When a new commissioner arrives at the Federal Trade Commission (FTC or Commission), there are some changes to expect as that new person gets up to speed and learns how different it is to be at the FTC versus watching what the Commission does from the outside. But the addition of a new commissioner can be far more significant when that commissioner is the missing piece needed to create a new majority. Since October 2021, we have had a Commission with two Democrats and two Republicans. And any Commission action requires a “yes” vote from a majority of the Commission – three people. And now Chair Lina Khan and Commissioner Rebecca Slaughter have what should be a reliable third vote for their agenda. Now, to be clear, we would never want to suggest that a new commissioner will be a rubber stamp and automatically vote with his party commissioners, but historically, that has been the case at the FTC. There have been exceptions over the years, but generally the party in charge will stick together to implement the chair’s agenda.

In the past few months, we have seen a series of cases and rulemakings announced on the consumer protection side of the FTC, mostly with unanimous votes (but, notably, way less activity on the competition side). So for consumer protection, that raises a few questions. Are there matters that are pending at the FTC that have not been able to be voted out because of a 2-2 split? Probably. And will we see a repeat of the highly partisan activities of the Commission that occurred as soon as Khan took over and had a three-person majority, until Commissioner Rohit Chopra departed for the Consumer Financial Protection Bureau in October 2021? Hopefully not, but maybe.

We are quite confident that one such matter that will emerge in the relatively near future will be some sort of privacy rulemaking that will be framed as addressing “surveillance marketing” – which is, in and of itself, a controversial term. Khan has spoken publicly about the possibility of such a rulemaking, and the Commission said as much in a December 2021 Statement of Regulatory Priorities. That document stated that such a rulemaking will focus on what it describes as “abuses stemming from surveillance-based business models” and indicates that the Commission is “considering whether rulemaking in this area would be effective in curbing lax security practices, limiting intrusive surveillance, and ensuring that algorithmic decision-making does not result in unlawful discrimination.” There is, however, a big difference between starting such a rulemaking and actually getting it done, and you can learn more about the cumbersome FTC rulemaking process here.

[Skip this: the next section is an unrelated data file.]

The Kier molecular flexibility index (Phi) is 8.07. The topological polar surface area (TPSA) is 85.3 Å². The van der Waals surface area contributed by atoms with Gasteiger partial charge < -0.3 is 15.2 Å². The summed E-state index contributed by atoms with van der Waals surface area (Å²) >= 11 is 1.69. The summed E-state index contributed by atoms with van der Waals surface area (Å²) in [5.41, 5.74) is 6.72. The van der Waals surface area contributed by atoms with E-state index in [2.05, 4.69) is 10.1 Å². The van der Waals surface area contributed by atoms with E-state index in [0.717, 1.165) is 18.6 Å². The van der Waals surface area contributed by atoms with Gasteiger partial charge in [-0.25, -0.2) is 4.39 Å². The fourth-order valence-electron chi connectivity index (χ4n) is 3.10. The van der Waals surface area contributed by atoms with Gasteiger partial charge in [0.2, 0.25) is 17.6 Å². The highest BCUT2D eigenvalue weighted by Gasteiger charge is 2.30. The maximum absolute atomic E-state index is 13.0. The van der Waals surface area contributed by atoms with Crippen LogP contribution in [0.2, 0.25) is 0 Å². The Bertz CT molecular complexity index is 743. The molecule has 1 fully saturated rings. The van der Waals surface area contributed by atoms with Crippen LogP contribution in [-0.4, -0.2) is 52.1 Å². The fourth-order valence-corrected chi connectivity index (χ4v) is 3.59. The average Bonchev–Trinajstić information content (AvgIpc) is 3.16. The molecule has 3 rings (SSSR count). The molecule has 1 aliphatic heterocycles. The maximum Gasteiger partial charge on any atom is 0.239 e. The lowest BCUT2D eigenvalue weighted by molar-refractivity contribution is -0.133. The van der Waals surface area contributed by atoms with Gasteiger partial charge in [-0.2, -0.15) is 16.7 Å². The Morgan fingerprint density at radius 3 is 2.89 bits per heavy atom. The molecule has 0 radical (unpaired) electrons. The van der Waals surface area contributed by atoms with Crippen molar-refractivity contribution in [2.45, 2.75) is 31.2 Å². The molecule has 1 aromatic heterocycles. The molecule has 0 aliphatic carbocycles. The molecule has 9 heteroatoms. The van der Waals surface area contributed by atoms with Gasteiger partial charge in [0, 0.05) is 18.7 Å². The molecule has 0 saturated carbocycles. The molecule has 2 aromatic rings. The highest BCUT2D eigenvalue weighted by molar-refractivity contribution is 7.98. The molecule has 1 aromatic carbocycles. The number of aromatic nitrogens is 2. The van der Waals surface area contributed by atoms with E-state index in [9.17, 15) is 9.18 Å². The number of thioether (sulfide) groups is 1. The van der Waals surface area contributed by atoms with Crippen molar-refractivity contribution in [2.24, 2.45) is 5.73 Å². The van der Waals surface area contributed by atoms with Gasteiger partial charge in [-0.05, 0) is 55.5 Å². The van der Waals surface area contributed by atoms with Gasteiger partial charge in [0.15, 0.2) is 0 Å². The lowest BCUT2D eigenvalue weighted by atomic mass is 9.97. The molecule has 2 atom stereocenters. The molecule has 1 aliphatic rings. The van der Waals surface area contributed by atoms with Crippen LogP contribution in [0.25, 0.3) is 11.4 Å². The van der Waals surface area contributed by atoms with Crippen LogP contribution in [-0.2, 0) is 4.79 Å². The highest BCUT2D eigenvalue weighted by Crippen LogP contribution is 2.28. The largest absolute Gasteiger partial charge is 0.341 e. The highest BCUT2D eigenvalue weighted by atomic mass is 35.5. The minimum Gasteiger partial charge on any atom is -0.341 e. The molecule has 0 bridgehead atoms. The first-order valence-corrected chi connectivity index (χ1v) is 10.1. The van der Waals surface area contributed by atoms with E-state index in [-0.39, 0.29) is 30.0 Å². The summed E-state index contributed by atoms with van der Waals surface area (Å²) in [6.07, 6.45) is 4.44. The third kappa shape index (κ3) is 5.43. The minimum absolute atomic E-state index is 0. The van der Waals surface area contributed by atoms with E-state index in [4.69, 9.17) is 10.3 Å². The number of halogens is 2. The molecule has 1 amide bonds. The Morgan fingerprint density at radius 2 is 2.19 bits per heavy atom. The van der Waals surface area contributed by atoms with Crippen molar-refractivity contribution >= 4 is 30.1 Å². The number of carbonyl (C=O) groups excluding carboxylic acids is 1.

And a few months ago, we saw a 2-2 vote that prevented the Commission from initiating a study on pharmacy benefits managers (PBMs). Readers may recall that the dissenting commissioners stated that they received a substantially revised version of the study documents late the night before the vote and had not had an opportunity to review it and discuss the changes with staff. Perhaps that study will reemerge, despite the fact that the Commission did initiate a different study on PBMs a few weeks later. (I will spare you the details, but the study that failed to be initiated due to the 2-2 vote was one that required a vote; the study that later was initiated is a far less rigorous “study” that did not require a vote.)

But it is probably safe to assume that there are other projects or cases that are in the queue at the FTC waiting for a possible third vote. So, what should we generally expect now that the Democrats have a majority at the Commission? One thing we can safely predict is an expanded use of the FTC’s unfairness theory in FTC law enforcement. For those new to this area, in order to allege that an act or practice is unfair, the FTC must meet a specific three-part test. An FTC policy statement on unfairness is quite important in this regard (and is one of the policy statements that was not rescinded back in 2021 when numerous other statements were rescinded). In general, we have seen the Democratic commissioners alleging unfairness violations more frequently, and Commissioner Slaughter made that point in a dissenting statement in a data security case. In that case, she dissented because the complaint only alleged a violation of the Commission’s Safeguards Rule and did not allege an unfairness violation.

And more generally, we will probably see more privacy work in addition to the rulemaking discussed previously. For many years, the FTC has had a robust privacy and data security enforcement program. Commissioner Alvaro Bedoya is, by all accounts, the first incoming commissioner with deep privacy policy expertise, and he will undoubtedly get more involved in the FTC’s privacy work.

Back in June-October 2021, 3-2 votes were quite common, as were dissenting statements. It remains to be seen whether we will revert to those practices or whether more effort will be made to try to find compromise and develop bipartisan solutions. Both Republican commissioners have issued public statements welcoming Bedoya, and many of us are hoping that we will see a return to a less partisan and more balanced FTC. Time will tell.